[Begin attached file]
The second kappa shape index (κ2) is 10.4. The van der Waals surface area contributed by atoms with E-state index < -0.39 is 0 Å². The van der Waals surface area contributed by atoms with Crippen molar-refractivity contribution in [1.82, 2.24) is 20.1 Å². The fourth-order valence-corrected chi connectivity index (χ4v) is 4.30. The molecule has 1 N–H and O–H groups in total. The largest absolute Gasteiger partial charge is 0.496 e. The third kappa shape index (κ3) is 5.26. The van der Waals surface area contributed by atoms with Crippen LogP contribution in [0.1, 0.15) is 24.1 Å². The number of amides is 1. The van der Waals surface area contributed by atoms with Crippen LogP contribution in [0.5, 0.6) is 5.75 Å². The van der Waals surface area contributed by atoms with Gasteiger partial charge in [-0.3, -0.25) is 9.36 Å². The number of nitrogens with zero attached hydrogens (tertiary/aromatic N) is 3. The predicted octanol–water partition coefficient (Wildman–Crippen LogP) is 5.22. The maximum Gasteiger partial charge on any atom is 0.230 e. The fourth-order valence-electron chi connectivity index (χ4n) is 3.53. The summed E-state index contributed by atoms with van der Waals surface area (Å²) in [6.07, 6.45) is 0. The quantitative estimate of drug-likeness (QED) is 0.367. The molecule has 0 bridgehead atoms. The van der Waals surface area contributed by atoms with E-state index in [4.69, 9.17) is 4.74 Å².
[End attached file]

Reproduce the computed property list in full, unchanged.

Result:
The second kappa shape index (κ2) is 10.4. The van der Waals surface area contributed by atoms with E-state index < -0.39 is 0 Å². The van der Waals surface area contributed by atoms with Crippen molar-refractivity contribution in [1.82, 2.24) is 20.1 Å². The fourth-order valence-corrected chi connectivity index (χ4v) is 4.30. The molecule has 1 N–H and O–H groups in total. The largest absolute Gasteiger partial charge is 0.496 e. The third kappa shape index (κ3) is 5.26. The van der Waals surface area contributed by atoms with Crippen LogP contribution in [0.1, 0.15) is 24.1 Å². The number of amides is 1. The van der Waals surface area contributed by atoms with Crippen LogP contribution in [0.5, 0.6) is 5.75 Å². The van der Waals surface area contributed by atoms with Gasteiger partial charge in [-0.3, -0.25) is 9.36 Å². The number of nitrogens with zero attached hydrogens (tertiary/aromatic N) is 3. The predicted octanol–water partition coefficient (Wildman–Crippen LogP) is 5.22. The maximum Gasteiger partial charge on any atom is 0.230 e. The fourth-order valence-electron chi connectivity index (χ4n) is 3.53. The summed E-state index contributed by atoms with van der Waals surface area (Å²) in [6.07, 6.45) is 0. The quantitative estimate of drug-likeness (QED) is 0.367. The molecule has 0 bridgehead atoms. The van der Waals surface area contributed by atoms with E-state index in [4.69, 9.17) is 4.74 Å².